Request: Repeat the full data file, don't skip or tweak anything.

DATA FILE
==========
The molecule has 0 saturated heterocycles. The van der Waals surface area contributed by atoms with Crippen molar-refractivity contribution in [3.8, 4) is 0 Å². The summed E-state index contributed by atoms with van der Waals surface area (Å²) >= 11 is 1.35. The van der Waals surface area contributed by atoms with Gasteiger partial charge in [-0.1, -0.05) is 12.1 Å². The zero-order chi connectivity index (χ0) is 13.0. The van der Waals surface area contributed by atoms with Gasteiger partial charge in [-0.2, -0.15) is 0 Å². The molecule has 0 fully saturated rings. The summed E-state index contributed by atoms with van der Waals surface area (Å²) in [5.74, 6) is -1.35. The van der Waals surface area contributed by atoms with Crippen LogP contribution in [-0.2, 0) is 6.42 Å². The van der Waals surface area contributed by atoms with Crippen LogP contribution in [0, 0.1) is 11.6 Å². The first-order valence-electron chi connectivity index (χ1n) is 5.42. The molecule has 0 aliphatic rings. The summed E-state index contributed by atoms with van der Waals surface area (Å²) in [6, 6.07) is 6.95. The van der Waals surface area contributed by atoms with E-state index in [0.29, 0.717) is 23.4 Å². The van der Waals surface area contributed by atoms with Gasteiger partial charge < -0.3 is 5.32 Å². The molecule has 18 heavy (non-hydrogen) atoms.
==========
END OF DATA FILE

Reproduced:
The molecule has 0 saturated heterocycles. The van der Waals surface area contributed by atoms with Crippen molar-refractivity contribution in [3.8, 4) is 0 Å². The summed E-state index contributed by atoms with van der Waals surface area (Å²) >= 11 is 1.35. The van der Waals surface area contributed by atoms with Gasteiger partial charge in [-0.1, -0.05) is 12.1 Å². The zero-order chi connectivity index (χ0) is 13.0. The van der Waals surface area contributed by atoms with Gasteiger partial charge in [-0.2, -0.15) is 0 Å². The molecule has 0 fully saturated rings. The summed E-state index contributed by atoms with van der Waals surface area (Å²) in [5.74, 6) is -1.35. The van der Waals surface area contributed by atoms with Crippen LogP contribution in [-0.2, 0) is 6.42 Å². The van der Waals surface area contributed by atoms with Crippen LogP contribution in [0, 0.1) is 11.6 Å². The first-order valence-electron chi connectivity index (χ1n) is 5.42. The molecule has 0 aliphatic rings. The summed E-state index contributed by atoms with van der Waals surface area (Å²) in [6, 6.07) is 6.95. The van der Waals surface area contributed by atoms with E-state index in [0.29, 0.717) is 23.4 Å². The van der Waals surface area contributed by atoms with Gasteiger partial charge < -0.3 is 5.32 Å². The molecule has 18 heavy (non-hydrogen) atoms.